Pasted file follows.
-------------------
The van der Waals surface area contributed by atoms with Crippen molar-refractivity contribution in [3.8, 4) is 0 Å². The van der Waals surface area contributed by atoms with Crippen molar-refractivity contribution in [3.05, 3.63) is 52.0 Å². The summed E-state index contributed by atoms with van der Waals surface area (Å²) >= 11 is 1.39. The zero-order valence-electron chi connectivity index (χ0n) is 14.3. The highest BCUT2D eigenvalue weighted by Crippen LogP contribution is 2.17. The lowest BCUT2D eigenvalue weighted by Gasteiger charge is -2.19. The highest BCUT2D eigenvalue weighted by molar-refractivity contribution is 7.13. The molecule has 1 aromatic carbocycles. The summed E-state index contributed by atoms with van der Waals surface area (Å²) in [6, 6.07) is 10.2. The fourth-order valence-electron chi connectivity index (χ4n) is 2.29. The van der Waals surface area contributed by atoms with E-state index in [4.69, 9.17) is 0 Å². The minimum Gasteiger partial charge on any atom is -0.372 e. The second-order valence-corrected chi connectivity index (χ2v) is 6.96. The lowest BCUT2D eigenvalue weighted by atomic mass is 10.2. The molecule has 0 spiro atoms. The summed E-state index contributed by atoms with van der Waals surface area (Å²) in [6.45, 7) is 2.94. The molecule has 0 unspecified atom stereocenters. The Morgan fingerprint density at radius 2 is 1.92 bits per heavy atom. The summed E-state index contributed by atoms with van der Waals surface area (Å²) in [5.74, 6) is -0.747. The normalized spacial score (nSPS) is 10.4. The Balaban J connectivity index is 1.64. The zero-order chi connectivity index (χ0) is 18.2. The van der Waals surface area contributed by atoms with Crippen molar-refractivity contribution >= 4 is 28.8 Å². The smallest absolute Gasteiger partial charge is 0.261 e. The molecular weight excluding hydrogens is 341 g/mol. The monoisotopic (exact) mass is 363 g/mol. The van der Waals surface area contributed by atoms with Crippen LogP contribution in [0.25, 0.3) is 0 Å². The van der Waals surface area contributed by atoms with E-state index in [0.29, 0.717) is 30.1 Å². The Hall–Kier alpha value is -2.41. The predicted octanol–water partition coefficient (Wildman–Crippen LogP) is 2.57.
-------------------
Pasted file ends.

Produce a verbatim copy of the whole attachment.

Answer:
The van der Waals surface area contributed by atoms with Crippen molar-refractivity contribution in [3.8, 4) is 0 Å². The van der Waals surface area contributed by atoms with Crippen molar-refractivity contribution in [3.05, 3.63) is 52.0 Å². The summed E-state index contributed by atoms with van der Waals surface area (Å²) >= 11 is 1.39. The zero-order valence-electron chi connectivity index (χ0n) is 14.3. The highest BCUT2D eigenvalue weighted by Crippen LogP contribution is 2.17. The lowest BCUT2D eigenvalue weighted by Gasteiger charge is -2.19. The highest BCUT2D eigenvalue weighted by molar-refractivity contribution is 7.13. The molecule has 1 aromatic carbocycles. The summed E-state index contributed by atoms with van der Waals surface area (Å²) in [6, 6.07) is 10.2. The fourth-order valence-electron chi connectivity index (χ4n) is 2.29. The van der Waals surface area contributed by atoms with E-state index in [4.69, 9.17) is 0 Å². The minimum Gasteiger partial charge on any atom is -0.372 e. The second-order valence-corrected chi connectivity index (χ2v) is 6.96. The lowest BCUT2D eigenvalue weighted by atomic mass is 10.2. The molecule has 0 spiro atoms. The summed E-state index contributed by atoms with van der Waals surface area (Å²) in [6.45, 7) is 2.94. The molecule has 0 unspecified atom stereocenters. The Morgan fingerprint density at radius 2 is 1.92 bits per heavy atom. The summed E-state index contributed by atoms with van der Waals surface area (Å²) in [5.74, 6) is -0.747. The normalized spacial score (nSPS) is 10.4. The Balaban J connectivity index is 1.64. The zero-order chi connectivity index (χ0) is 18.2. The van der Waals surface area contributed by atoms with Crippen molar-refractivity contribution >= 4 is 28.8 Å². The smallest absolute Gasteiger partial charge is 0.261 e. The molecular weight excluding hydrogens is 341 g/mol. The monoisotopic (exact) mass is 363 g/mol. The van der Waals surface area contributed by atoms with Crippen LogP contribution in [0.25, 0.3) is 0 Å². The van der Waals surface area contributed by atoms with E-state index in [0.29, 0.717) is 30.1 Å². The Hall–Kier alpha value is -2.41. The predicted octanol–water partition coefficient (Wildman–Crippen LogP) is 2.57.